What’s it Used For?

We’ve discussed that grain is used as a measure for weight, sure. But what is it used for with regard to firearms?

Typically, it’s used for bullets. You wouldn't find someone talking about the weight of their entire rifle in grains. 

As a quick aside here, notice we said bullets. You typically will only see grain as a unit of measure for cartridges that contain a bullet of some kind.

Standard shotgun shells won’t usually have a grain listed, but a measurement of the total shot weight in ounces as shotshell loads are generally way heavier than bullets.

It’s all about letting you know the weight of the projectile or payload coming out of the barrel.

Grain can actually be used to measure the weight of every component of the round, but it’s mostly used to describe the weight of the projectile itself or the powder for people who load cartridges by hand.

Because of this, many people will sometimes mistakenly believe that when they see the word grain on ammunition that it’s speaking of the powder.

It isn’t. When you see an indication of grain on a box of ammo or the stamp on the base of a casing, it’s talking about the weight of the projectile.

Is Grain Important?

Yes and no. There are certain ballistic features and characteristics that change depending on the weight of the round.

Getting one that’s a little heavier or a little lighter might well be something you need to do in certain circumstances.

Take, for example, shooting with a suppressor.

Suppressors work by deadening the sound of the explosion and the gasses. However, the round still makes the crack of the sonic boom as it breaks the sound barrier flying through the air.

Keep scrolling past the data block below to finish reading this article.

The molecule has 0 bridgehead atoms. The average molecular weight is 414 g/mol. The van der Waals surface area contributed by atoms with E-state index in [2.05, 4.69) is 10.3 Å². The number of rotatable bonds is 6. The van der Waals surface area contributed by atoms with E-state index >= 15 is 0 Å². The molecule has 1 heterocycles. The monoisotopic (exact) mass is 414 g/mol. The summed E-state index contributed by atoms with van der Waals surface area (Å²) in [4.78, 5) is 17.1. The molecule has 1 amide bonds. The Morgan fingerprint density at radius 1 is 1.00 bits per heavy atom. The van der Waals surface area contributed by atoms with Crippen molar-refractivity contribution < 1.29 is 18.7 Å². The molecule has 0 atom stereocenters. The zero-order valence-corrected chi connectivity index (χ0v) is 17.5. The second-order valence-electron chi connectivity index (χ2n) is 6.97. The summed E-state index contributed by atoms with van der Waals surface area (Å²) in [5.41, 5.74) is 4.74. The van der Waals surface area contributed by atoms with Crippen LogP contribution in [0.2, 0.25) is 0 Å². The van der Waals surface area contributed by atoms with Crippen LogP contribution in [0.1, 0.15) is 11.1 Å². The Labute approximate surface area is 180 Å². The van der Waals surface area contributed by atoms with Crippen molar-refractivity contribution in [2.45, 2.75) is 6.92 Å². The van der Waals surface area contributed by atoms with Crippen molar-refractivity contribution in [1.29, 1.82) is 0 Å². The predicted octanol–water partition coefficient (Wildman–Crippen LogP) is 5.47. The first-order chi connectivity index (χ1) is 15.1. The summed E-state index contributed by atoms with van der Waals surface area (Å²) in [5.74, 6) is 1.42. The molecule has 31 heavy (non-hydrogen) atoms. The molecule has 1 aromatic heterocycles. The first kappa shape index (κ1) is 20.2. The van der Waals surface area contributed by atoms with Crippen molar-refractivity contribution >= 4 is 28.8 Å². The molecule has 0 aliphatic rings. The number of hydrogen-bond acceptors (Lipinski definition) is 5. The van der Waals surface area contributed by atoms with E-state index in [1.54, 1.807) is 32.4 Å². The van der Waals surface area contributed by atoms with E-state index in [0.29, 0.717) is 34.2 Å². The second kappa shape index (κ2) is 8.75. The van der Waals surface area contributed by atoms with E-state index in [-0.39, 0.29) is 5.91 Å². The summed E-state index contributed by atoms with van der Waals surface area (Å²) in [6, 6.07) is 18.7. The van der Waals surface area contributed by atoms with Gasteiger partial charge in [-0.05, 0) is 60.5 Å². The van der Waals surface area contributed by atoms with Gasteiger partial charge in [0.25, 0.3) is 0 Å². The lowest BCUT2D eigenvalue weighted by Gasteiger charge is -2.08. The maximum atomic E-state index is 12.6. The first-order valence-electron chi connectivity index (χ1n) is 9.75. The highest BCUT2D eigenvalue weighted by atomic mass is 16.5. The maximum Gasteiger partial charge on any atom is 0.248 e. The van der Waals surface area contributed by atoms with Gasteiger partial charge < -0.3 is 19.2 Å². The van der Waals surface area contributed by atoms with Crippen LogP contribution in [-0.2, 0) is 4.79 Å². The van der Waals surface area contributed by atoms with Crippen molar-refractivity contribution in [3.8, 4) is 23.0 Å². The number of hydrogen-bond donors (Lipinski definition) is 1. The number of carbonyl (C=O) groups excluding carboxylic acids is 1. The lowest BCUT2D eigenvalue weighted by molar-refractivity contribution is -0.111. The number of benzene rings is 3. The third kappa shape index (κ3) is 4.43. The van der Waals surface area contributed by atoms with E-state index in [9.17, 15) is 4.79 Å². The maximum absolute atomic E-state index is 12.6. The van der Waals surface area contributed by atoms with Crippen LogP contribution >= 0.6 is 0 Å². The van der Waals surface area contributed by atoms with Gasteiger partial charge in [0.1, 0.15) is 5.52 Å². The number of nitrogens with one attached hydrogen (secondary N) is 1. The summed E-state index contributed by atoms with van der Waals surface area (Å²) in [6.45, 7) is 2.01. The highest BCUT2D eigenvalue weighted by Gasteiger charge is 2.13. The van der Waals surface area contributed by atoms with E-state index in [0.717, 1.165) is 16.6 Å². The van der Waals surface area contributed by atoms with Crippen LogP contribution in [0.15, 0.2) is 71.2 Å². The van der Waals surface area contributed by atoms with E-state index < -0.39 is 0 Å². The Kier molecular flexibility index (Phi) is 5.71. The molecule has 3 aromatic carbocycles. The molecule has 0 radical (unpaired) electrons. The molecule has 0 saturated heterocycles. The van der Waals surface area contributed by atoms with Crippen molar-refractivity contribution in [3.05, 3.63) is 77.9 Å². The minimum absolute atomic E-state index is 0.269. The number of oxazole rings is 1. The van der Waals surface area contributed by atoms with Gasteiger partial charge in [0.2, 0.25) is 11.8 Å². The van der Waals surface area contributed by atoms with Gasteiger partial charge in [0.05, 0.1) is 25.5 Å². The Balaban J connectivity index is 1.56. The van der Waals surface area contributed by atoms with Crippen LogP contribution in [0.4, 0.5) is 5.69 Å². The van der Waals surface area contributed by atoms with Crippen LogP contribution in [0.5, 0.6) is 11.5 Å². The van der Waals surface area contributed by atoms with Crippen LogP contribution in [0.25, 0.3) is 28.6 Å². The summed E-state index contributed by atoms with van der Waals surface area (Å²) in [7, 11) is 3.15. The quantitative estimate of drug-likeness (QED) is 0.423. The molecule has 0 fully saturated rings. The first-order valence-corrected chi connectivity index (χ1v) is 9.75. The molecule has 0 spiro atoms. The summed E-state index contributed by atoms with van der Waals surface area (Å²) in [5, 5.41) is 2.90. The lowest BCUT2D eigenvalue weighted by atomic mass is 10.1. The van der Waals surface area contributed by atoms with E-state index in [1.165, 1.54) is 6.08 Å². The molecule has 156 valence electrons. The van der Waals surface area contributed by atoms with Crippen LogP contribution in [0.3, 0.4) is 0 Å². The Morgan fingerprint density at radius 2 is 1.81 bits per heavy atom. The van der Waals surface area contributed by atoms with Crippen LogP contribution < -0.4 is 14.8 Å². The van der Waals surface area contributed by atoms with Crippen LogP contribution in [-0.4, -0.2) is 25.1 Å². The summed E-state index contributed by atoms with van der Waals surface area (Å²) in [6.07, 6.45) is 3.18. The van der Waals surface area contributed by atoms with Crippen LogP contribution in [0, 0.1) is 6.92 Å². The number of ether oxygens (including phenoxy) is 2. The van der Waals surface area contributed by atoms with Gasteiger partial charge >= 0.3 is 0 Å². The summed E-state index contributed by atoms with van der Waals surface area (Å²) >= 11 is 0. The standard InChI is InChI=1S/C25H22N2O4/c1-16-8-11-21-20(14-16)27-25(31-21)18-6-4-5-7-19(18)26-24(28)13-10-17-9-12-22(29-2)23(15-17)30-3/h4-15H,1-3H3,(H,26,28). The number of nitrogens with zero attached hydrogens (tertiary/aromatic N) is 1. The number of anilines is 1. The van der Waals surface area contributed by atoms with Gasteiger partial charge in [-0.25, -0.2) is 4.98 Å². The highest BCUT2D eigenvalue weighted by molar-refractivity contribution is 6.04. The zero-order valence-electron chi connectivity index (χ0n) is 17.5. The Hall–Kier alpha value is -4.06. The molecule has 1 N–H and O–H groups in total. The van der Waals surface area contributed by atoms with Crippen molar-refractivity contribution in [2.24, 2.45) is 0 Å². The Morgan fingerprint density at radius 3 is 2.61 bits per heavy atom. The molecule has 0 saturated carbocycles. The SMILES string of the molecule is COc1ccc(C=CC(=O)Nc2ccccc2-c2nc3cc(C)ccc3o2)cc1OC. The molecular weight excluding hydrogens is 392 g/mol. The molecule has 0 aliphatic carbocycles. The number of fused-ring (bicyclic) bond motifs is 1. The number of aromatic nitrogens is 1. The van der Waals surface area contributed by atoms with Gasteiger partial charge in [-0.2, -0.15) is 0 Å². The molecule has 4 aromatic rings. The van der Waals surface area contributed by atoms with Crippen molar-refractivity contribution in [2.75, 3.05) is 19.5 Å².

With a round that’s a heavy enough grain, it won’t quite reach a speed fast enough to do that, and the sound profile will be reduced even further.

This kind of ammunition is referred to as subsonic ammunition, and while it isn’t a requirement for shooting suppressed, it's a good idea.

Additionally, some guns tend to naturally “prefer” rounds of a certain grain weight. Some of them don’t function right without certain grain ammo.

Most types of guns can handle almost any ammunition you throw at them, but others won’t cycle properly if you try to shoot something that’s too heavy or too light.  

So yes, the grain matters. But really it depends on the gun and the need you bought the ammo to fill.

There, isn’t science fun? It’s not so bad learning a little history either, is it?

Especially when it can help you understand an element of firearms that is often misunderstood.

While this isn’t an exhaustive, all-encompassing primer on everything related to grain, it’s still plenty of information that should help you better understand the rounds you’re buying.

And that helps you make more informed decisions when purchasing — making the right purchase can help you in your shooting.

 And that’s what it really all comes down to: Shooting, and shooting well.

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The shooting with a suppressor section of this blog would be a good scene in a JAMES BOND movie where "Q" explains why the grain matters.
weapons depot
nice blog. keep sharing. Shotgun ammo box
Edward Sandifer
Looking @ mossberg 500 for home defence, dont know if this is my gun,. or witch ammo to use?